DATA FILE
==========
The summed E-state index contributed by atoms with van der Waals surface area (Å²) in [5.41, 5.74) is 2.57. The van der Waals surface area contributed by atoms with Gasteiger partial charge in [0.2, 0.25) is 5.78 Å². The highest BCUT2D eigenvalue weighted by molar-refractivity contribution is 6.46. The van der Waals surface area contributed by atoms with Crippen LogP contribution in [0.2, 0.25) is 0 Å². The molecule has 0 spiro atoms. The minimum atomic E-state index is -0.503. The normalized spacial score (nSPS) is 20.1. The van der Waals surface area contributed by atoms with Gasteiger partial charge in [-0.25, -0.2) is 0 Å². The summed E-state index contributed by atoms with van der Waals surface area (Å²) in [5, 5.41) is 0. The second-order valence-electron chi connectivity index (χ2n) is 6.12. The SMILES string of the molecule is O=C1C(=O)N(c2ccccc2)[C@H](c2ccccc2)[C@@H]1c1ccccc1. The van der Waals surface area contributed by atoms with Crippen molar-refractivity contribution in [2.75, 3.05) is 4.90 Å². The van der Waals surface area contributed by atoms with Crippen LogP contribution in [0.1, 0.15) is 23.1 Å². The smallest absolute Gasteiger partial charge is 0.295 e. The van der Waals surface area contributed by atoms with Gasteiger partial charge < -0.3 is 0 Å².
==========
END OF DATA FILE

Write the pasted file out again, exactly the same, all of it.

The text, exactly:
The summed E-state index contributed by atoms with van der Waals surface area (Å²) in [5.41, 5.74) is 2.57. The van der Waals surface area contributed by atoms with Gasteiger partial charge in [0.2, 0.25) is 5.78 Å². The highest BCUT2D eigenvalue weighted by molar-refractivity contribution is 6.46. The van der Waals surface area contributed by atoms with Crippen LogP contribution in [0.2, 0.25) is 0 Å². The molecule has 0 spiro atoms. The minimum atomic E-state index is -0.503. The normalized spacial score (nSPS) is 20.1. The van der Waals surface area contributed by atoms with Gasteiger partial charge in [-0.25, -0.2) is 0 Å². The summed E-state index contributed by atoms with van der Waals surface area (Å²) in [5, 5.41) is 0. The second-order valence-electron chi connectivity index (χ2n) is 6.12. The SMILES string of the molecule is O=C1C(=O)N(c2ccccc2)[C@H](c2ccccc2)[C@@H]1c1ccccc1. The van der Waals surface area contributed by atoms with Crippen molar-refractivity contribution in [2.75, 3.05) is 4.90 Å². The van der Waals surface area contributed by atoms with Crippen LogP contribution in [0.1, 0.15) is 23.1 Å². The smallest absolute Gasteiger partial charge is 0.295 e. The van der Waals surface area contributed by atoms with Gasteiger partial charge < -0.3 is 0 Å².